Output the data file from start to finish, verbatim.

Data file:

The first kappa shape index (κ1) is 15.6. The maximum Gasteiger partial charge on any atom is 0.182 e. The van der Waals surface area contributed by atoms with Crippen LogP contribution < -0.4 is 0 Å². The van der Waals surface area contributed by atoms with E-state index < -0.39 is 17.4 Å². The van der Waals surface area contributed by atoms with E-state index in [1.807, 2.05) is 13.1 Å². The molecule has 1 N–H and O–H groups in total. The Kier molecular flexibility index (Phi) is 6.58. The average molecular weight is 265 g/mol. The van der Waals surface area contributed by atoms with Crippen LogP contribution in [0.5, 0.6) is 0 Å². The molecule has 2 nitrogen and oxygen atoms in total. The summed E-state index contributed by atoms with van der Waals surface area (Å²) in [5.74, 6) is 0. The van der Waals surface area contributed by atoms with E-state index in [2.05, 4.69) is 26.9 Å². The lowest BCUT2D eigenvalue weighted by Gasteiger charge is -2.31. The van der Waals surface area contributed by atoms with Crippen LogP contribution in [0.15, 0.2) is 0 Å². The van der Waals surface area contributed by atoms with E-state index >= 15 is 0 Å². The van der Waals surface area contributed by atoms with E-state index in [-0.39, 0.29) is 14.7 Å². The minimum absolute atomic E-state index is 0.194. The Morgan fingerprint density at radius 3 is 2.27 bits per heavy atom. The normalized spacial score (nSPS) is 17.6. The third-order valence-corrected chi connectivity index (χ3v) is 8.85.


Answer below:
The first kappa shape index (κ1) is 15.6. The maximum Gasteiger partial charge on any atom is 0.182 e. The van der Waals surface area contributed by atoms with Crippen LogP contribution < -0.4 is 0 Å². The van der Waals surface area contributed by atoms with E-state index < -0.39 is 17.4 Å². The van der Waals surface area contributed by atoms with E-state index in [1.807, 2.05) is 13.1 Å². The molecule has 1 N–H and O–H groups in total. The Kier molecular flexibility index (Phi) is 6.58. The average molecular weight is 265 g/mol. The van der Waals surface area contributed by atoms with Crippen LogP contribution in [0.5, 0.6) is 0 Å². The molecule has 2 nitrogen and oxygen atoms in total. The summed E-state index contributed by atoms with van der Waals surface area (Å²) in [5.74, 6) is 0. The van der Waals surface area contributed by atoms with E-state index in [2.05, 4.69) is 26.9 Å². The lowest BCUT2D eigenvalue weighted by Gasteiger charge is -2.31. The van der Waals surface area contributed by atoms with Crippen LogP contribution in [0.15, 0.2) is 0 Å². The van der Waals surface area contributed by atoms with E-state index >= 15 is 0 Å². The van der Waals surface area contributed by atoms with E-state index in [-0.39, 0.29) is 14.7 Å². The minimum absolute atomic E-state index is 0.194. The Morgan fingerprint density at radius 3 is 2.27 bits per heavy atom. The normalized spacial score (nSPS) is 17.6. The third-order valence-corrected chi connectivity index (χ3v) is 8.85.